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The detection of viral genome (that is, viral nucleic acid, either DNA or RNA) has gained enormous importance over the last decade in the diagnosis and management of viral infections and diseases (table 1). Nucleic acid testing (NAT) has proven its superiority over more conventional laboratory techniques in several areas, for example:
for viruses that cannot be cultured in conventional cell culture systems or those that are hazardous to isolate;
for clinical sample material of small volume or containing only small amounts of virus;
where antibody seroconversion is delayed after an acute infection;
in the immunocompromised patient who may have a suboptimal antibody response;
for the diagnosis of congenital or perinatally acquired viral infections.
As well as qualitative analysis, the characterisation of viruses by analysis of the amplified region of the genome allows the detection and identification of viral types or subtypes and mutants. This is now used to monitor patients on highly active antiretroviral therapy (HAART), based on the multitude of resistance associated mutations that have been characterised in HIV infected patients receiving antiretroviral treatment.1 This allows a more rational therapeutic approach. Sequence analysis has also proved to be a valuable epidemiological tool—for example, to investigate possible links between cases of infection, as in outbreaks of hepatitis B2 and hepatitis C infection.3
In addition to qualitative analysis and genome sequencing, methods have been developed for the quantification of viral genomes. While initially largely applied in the research field, quantitative NAT has recently been introduced into routine diagnostic virology. In this review, we will briefly introduce the different methods available for viral genome quantification, define their place in clinical virology, and speculate on the possible future role of quantitative genomic testing for viral infections.
Detection and quantification of viral genome: general considerations
In principle, molecular biological assays that test for nucleic acid consist of three components:
“front end”: sample preparation, often encompassing extraction and purification of nucleic acids from the clinical material;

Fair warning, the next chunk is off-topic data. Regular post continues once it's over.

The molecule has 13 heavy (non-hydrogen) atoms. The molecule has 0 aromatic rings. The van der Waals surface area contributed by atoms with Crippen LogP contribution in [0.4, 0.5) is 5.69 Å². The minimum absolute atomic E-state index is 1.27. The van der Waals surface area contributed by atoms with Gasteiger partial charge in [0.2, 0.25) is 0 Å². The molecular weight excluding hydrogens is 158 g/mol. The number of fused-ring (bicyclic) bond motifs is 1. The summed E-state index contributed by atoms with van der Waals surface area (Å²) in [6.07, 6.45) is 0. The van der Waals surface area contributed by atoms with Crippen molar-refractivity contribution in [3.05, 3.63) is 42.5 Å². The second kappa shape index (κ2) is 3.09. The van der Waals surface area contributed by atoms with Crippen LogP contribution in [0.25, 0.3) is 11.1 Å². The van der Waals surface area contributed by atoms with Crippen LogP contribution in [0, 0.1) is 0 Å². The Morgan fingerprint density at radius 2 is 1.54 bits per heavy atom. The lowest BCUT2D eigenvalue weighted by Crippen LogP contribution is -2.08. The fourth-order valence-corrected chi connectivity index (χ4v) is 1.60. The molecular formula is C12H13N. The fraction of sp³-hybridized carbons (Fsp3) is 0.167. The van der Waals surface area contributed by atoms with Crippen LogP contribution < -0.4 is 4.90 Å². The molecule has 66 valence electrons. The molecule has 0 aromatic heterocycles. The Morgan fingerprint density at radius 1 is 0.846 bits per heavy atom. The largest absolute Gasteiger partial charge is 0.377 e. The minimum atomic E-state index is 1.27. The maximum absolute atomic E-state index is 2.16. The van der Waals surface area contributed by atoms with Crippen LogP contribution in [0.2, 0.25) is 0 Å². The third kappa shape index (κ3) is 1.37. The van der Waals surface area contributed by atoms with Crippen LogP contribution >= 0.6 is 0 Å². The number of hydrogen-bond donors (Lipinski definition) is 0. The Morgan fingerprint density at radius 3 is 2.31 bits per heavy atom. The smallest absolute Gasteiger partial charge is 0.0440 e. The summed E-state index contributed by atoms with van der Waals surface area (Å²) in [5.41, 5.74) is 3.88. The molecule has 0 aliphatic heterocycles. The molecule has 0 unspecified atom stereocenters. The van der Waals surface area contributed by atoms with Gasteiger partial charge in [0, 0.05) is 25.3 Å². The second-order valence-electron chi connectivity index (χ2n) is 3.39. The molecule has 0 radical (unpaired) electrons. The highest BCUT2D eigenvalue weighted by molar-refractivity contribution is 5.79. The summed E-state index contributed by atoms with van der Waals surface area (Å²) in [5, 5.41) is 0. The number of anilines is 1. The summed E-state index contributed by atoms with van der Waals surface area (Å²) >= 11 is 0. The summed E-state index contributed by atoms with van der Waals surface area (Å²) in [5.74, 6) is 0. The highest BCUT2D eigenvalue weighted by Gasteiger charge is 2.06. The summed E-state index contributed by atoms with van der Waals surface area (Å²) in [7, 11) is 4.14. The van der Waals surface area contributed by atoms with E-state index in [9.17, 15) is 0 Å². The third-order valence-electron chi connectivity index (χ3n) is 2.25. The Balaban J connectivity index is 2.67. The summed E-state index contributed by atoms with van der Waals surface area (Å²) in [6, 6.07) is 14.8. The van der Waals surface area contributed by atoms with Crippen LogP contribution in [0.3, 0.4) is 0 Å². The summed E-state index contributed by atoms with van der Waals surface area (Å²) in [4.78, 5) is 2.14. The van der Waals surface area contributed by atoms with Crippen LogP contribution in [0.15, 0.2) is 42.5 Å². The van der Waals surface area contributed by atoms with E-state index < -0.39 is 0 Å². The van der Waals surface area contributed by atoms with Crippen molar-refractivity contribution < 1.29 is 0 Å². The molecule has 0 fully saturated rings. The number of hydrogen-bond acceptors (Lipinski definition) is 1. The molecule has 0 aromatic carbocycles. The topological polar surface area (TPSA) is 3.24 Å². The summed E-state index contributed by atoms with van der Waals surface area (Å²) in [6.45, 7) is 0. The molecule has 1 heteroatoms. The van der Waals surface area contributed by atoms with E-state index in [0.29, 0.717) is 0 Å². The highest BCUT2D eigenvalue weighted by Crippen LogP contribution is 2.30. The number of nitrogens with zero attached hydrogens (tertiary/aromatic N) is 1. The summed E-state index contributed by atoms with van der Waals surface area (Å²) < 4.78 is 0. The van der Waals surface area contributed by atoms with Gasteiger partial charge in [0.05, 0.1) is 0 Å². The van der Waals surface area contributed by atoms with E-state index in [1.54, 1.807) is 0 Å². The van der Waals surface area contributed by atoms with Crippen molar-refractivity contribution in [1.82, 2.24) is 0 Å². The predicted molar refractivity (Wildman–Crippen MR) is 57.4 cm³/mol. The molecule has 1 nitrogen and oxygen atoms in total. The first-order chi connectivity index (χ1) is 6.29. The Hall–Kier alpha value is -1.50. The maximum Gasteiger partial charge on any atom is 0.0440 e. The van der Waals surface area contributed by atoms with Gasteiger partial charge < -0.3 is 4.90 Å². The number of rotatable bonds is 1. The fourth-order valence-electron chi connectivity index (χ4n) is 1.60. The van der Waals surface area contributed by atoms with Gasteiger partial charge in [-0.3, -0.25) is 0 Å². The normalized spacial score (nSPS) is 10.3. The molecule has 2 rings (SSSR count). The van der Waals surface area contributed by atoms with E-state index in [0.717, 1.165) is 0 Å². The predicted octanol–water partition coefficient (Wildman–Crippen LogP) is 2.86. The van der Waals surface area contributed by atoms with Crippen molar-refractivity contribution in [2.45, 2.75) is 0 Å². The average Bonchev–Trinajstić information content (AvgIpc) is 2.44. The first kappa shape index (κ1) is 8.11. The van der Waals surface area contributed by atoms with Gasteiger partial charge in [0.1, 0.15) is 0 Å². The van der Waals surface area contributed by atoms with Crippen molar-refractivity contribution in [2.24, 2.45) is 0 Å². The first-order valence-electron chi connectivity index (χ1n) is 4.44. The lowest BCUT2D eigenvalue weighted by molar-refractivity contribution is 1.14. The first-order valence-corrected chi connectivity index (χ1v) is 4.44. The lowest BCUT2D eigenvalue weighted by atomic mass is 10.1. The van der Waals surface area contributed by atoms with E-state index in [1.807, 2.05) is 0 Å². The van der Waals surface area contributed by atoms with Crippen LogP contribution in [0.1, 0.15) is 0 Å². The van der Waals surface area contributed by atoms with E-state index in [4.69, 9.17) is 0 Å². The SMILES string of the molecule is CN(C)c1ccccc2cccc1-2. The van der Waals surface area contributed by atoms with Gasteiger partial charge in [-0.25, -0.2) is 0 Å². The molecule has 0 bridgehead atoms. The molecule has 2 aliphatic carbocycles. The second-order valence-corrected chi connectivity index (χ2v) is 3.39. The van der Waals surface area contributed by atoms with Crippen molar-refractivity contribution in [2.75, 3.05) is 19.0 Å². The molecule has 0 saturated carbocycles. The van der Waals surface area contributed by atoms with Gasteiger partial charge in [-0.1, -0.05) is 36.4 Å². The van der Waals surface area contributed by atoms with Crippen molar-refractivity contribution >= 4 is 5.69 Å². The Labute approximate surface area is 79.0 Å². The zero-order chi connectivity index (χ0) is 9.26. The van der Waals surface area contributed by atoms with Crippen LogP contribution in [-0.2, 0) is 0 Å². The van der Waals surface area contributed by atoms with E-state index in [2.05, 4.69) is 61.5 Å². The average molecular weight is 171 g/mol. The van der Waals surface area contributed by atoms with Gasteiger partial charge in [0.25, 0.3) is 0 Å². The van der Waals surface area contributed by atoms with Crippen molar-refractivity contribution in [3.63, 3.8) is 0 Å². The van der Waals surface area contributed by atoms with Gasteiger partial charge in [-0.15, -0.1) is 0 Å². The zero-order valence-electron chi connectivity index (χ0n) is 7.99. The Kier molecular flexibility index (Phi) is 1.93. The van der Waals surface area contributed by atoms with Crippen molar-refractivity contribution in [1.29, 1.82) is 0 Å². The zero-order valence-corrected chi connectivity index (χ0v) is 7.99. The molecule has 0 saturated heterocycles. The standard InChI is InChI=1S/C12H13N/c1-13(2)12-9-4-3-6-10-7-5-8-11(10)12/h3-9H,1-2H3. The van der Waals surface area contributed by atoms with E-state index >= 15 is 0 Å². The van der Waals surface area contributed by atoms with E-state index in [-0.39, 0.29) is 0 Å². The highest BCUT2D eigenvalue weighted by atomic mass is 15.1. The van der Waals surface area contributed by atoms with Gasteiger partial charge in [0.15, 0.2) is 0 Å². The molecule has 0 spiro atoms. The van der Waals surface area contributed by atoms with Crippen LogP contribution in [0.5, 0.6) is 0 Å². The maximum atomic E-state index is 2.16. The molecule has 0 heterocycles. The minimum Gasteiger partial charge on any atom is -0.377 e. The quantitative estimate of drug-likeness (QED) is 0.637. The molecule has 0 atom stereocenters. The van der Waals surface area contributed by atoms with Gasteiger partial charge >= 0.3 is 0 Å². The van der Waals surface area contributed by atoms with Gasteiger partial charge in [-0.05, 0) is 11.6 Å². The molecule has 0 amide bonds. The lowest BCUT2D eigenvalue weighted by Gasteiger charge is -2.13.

“middle part”: hybridisation to the target nucleic acid sequence; with genome amplification techniques this is where multiplication of the target sequence occurs;
“back end”: detection and possible quantification of target nucleic acid sequence; signal enhancement techniques use this step for signal amplification.
One of the most important objectives of the front end is the removal of inhibitors of the subsequent steps; this is particularly important with amplification techniques employing enzymatic reactions which may be inhibited by substances such as haemoglobin, heparin, and bilirubin. Another important feature is the efficiency of nucleic acid recovery. Some protocols “enrich” nucleic acid before extraction—for example, by centrifugation of the specimen to concentrate its virus content. The front end must be chosen according to the type of clinical specimen (whole blood, plasma, urine, and so on), its quantity and quality, and must also take into account the type of viral nucleic acid to be detected (DNA or RNA) and its location (intracellular or extracellular). In the context of introducing molecular techniques into a routine diagnostic service, ease of handling, speed, number of samples to be extracted per run, reproducibility, and cost are obviously important considerations. The traditional method of phenol-chloroform extraction has in some instances been replaced by faster and more easily handled methods, for example those based on nucleic acid binding to silica.
Following sample preparation and extraction of the nucleic acid, different techniques are available for detection and quantification of the target DNA or RNA. Quantification techniques include:
target amplification techniques, for example polymerase chain reaction based assays and nucleic acid sequence based amplification (NASBA); and
signal amplification techniques, for example branched DNA assays and hybrid capture assays.
Quantification of viral genome: specific methods
TARGET AMPLIFICATION: POLYMERASE CHAIN REACTION
Methods that amplify the target sequence rely on enzymatic actions to increase specifically the number of target sequence copies in the sample. This requires a careful laboratory set up and stringent practices to prevent contamination by carryover of the end product (containing possibly several million times the original amount of target sequence) into other samples or reagents, causing false positive results.